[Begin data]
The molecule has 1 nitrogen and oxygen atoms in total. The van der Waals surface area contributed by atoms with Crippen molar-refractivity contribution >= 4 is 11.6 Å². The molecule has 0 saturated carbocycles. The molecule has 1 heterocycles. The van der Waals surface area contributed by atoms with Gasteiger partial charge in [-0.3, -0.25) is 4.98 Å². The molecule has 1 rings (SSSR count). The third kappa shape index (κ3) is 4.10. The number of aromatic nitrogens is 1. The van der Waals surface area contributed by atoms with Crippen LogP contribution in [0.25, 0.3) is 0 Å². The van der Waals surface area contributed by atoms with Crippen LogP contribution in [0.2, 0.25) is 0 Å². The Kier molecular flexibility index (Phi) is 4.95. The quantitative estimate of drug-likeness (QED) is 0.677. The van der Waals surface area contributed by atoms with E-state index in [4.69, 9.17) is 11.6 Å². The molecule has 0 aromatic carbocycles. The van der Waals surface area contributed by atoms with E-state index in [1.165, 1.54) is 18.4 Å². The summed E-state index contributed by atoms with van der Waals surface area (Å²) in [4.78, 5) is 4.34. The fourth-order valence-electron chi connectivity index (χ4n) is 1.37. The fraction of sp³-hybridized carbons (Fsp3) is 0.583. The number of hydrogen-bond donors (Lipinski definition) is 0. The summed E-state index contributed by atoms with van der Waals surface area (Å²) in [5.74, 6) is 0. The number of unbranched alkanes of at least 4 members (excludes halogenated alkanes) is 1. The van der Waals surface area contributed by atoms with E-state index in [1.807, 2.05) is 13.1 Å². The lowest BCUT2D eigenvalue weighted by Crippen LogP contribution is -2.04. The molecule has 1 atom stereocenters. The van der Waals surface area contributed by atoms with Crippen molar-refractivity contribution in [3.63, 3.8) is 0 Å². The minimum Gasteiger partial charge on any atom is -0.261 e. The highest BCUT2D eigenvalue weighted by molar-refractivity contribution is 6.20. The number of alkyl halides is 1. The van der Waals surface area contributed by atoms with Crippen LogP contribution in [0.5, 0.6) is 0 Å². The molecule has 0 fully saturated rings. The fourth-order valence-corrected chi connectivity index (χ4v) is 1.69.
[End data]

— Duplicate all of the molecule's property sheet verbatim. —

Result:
The molecule has 1 nitrogen and oxygen atoms in total. The van der Waals surface area contributed by atoms with Crippen molar-refractivity contribution >= 4 is 11.6 Å². The molecule has 0 saturated carbocycles. The molecule has 1 heterocycles. The van der Waals surface area contributed by atoms with Gasteiger partial charge in [-0.3, -0.25) is 4.98 Å². The molecule has 1 rings (SSSR count). The third kappa shape index (κ3) is 4.10. The number of aromatic nitrogens is 1. The van der Waals surface area contributed by atoms with Crippen LogP contribution in [0.25, 0.3) is 0 Å². The van der Waals surface area contributed by atoms with Crippen LogP contribution in [0.2, 0.25) is 0 Å². The Kier molecular flexibility index (Phi) is 4.95. The quantitative estimate of drug-likeness (QED) is 0.677. The van der Waals surface area contributed by atoms with E-state index in [4.69, 9.17) is 11.6 Å². The molecule has 0 aromatic carbocycles. The van der Waals surface area contributed by atoms with E-state index in [1.165, 1.54) is 18.4 Å². The summed E-state index contributed by atoms with van der Waals surface area (Å²) in [4.78, 5) is 4.34. The fourth-order valence-electron chi connectivity index (χ4n) is 1.37. The fraction of sp³-hybridized carbons (Fsp3) is 0.583. The number of hydrogen-bond donors (Lipinski definition) is 0. The summed E-state index contributed by atoms with van der Waals surface area (Å²) in [5.74, 6) is 0. The number of unbranched alkanes of at least 4 members (excludes halogenated alkanes) is 1. The van der Waals surface area contributed by atoms with E-state index in [1.807, 2.05) is 13.1 Å². The lowest BCUT2D eigenvalue weighted by Crippen LogP contribution is -2.04. The molecule has 1 atom stereocenters. The van der Waals surface area contributed by atoms with Crippen molar-refractivity contribution in [3.63, 3.8) is 0 Å². The minimum Gasteiger partial charge on any atom is -0.261 e. The highest BCUT2D eigenvalue weighted by molar-refractivity contribution is 6.20. The number of alkyl halides is 1. The van der Waals surface area contributed by atoms with Crippen LogP contribution in [0.5, 0.6) is 0 Å². The molecule has 0 fully saturated rings. The fourth-order valence-corrected chi connectivity index (χ4v) is 1.69.